a lift from a friendly pick-up driver. Turns out he's a biker too,
and I hooked up and rode with him a few days later. With the pass
past (and passed), the Goat Creek trail takes you back to Banff. This
is downhill, but not so downhill you don't have to do a bit of pedalling.
It's largely unchallenging fire trail, with some ace little bridges
over streams that have great ramps to get on and off.
Managed to get back to Banff in one piece, though some major carb
loading was required afterward, even with the cheating!
just outside the National Park, Canmore locals have a bit more leeway
to cut trails, and there is more of a network of trails here than
elsewhere. This is where the extended 4 weeks happened, so I got more
chance to explore here then elsewhere.
There are several places to hire from in Canmore: Sports Experts -
$45/day K2 Altitude (low-end but not too bad full-sus with Deore parts
and Manitou Trace forks); Canmore Nordic Centre, a short drive or
steep 20-minute walk from town - $45/day Rocky Mountain ETSX-10s,
some a bit battered, but generally well-maintained; Rebound Cycles
$70/day - Better ETSX-10s, Scott Genius MC-50s, Giant Anthems.
There are two main riding areas, the trail network around Canmore
Nordic Centre, and 'Benchlands', running SE-NW to the NE of town.
The Nordic Centre was set up for the Calgary Winter Olympics, and
consists of lots of cross-country ski trails. In the summer these
translate to roughly grassed-over doubletrack, but the locals have
been busy putting singletrack through the trees - very tight and windy,
but great fun - not dissimilar to some of the tighter stuff on the
Surrey Hills. There is one 'official' route (follow the orange markers),
but it is easy to lose this (as I did, losing my pickup saviour at
the same time), and end up on your own route. However, there's a million
trails through the trees, and while difficult to get utterly lost,
I ended up losing a lot of height and having a long and painful climb
back to drop the bike off afterwards. Definitely a good half-day to
day to be had here - the most similar to Welsh trail centre riding
I found out there.
fun is to be had on Benchlands though. The shops can point you the
way, but it's a network of walking trails plus a few more through
the trees, overlooking town.
I was told to climb up past Cougar
Creek (a massive dry river bed, with not a cougar in sight), head
off to the right on any trail, climb until I was tired then 'turn
downhill when you want to come home'.
I must admit to being dubious about this, having no local knowledge,
no map that would pass muster next to an OS job, and largely riding
on my own, but it really was that easy. A dozen or so different tracks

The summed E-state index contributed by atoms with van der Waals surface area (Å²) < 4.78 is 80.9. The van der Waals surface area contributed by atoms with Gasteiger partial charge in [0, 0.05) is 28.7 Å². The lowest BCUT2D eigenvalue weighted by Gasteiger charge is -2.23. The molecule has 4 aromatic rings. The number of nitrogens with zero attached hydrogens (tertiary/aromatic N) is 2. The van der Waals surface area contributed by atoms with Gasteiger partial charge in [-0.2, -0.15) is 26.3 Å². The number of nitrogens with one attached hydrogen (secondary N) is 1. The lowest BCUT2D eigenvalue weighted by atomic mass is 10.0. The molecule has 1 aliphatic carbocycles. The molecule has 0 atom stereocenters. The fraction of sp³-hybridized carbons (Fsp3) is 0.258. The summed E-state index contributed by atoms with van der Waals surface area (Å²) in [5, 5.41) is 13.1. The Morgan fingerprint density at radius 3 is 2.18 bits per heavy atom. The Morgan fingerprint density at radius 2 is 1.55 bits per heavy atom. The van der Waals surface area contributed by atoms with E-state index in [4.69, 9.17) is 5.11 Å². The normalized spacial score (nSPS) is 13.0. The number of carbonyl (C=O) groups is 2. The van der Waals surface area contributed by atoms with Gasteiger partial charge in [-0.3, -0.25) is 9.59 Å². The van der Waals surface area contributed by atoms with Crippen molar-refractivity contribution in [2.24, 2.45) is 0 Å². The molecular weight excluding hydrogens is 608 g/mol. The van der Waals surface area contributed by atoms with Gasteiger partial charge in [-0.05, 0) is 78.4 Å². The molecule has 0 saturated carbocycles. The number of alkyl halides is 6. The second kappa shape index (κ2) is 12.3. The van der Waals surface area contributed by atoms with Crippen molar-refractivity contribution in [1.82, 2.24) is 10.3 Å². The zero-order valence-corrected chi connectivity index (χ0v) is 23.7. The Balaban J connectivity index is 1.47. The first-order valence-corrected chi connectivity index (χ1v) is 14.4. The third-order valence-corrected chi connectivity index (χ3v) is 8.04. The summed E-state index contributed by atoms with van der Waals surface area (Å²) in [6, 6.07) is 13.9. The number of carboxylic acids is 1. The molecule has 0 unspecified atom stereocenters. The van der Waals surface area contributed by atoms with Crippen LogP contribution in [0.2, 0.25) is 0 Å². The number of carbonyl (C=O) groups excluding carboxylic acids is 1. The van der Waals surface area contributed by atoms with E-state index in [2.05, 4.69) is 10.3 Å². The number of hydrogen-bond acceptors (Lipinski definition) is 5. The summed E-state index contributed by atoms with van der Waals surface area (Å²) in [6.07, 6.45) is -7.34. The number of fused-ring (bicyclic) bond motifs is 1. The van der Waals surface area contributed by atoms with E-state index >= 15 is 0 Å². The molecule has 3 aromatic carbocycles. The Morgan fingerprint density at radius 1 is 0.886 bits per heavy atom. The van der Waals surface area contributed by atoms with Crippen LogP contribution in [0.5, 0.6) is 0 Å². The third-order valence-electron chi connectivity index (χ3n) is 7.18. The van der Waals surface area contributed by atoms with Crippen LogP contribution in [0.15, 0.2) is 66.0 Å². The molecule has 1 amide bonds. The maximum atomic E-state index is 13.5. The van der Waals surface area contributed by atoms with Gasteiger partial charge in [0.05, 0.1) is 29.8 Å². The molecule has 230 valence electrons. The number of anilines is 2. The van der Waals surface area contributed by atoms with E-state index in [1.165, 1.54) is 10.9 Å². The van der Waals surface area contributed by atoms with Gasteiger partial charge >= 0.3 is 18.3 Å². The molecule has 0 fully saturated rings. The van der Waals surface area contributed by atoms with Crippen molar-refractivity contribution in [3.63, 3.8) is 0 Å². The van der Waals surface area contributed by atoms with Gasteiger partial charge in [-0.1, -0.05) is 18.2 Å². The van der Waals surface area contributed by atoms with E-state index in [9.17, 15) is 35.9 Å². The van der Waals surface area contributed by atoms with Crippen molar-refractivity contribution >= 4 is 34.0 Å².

all spat me out at the same spot, and I never got lost once.
up with some local riders on one ride: "Can I ride with you guys?"
- "Sure bud!" and off we go.
After a few hills where I'm seeing spots in my efforts to keep up,
while they are having a conversation between them, I'm getting suspicious
that they may be a weeny bit fitter than yours truly.
When it gets to the point of embarrassing how much they are having
to stop and wait for me (not helped by me getting tired, making stupid
mistakes and stacking every third corner), I tell them to go on without
me. We get to chatting for a minute or two, and it turns out they
are a semi-pro team who spent the WHOLE of last summer touring Europe
racing XC, and are training to do the same this year!
Couldn't have told me that when I asked to ride with you, could you,
did show me some great trails though, and had great fun returning
to try to nail some of the steeper rock slabs ( descents
and traverses), and hit some of the North-Shore-lite that was hidden
in the trees (with the abandonment and care-free attitude to bike
breakage that can only come from riding a hire bike).
These trails are fast, smooth, flowing, enough natural drop-offs,
berms and kickers to keep a big grin plastered on your face, and,
when you break
out into the meadows, stunning 360° views of the mountains.
There's at least half a dozen options of uninterrupted downhill to
get back to town, and a great cafe with fabulous views 500m from the
trailhead - what more do you want?
Overall, there's some great biking there, but probably not worth heading
over just for a biking holiday.
It is, however, awesome country, and great for an outdoor holiday
of any level - 10-minute wheelchair friendly strolls from the car-park
and 5-star hotels, or 15-day backcountry treks and full-on mountaineering
if you prefer - and everything in between.
So, you can sell it as a great family holiday, and you get to go play
on some fantastic trails for a day here and there.
I know that's what I did. :-D
that's not mentioning the trekking, rock-climbing, skiing/boarding
(40 mins drive from Lake Louise), and generally great standard of
living that the Canadians have.
Now, where's that visa application form gone...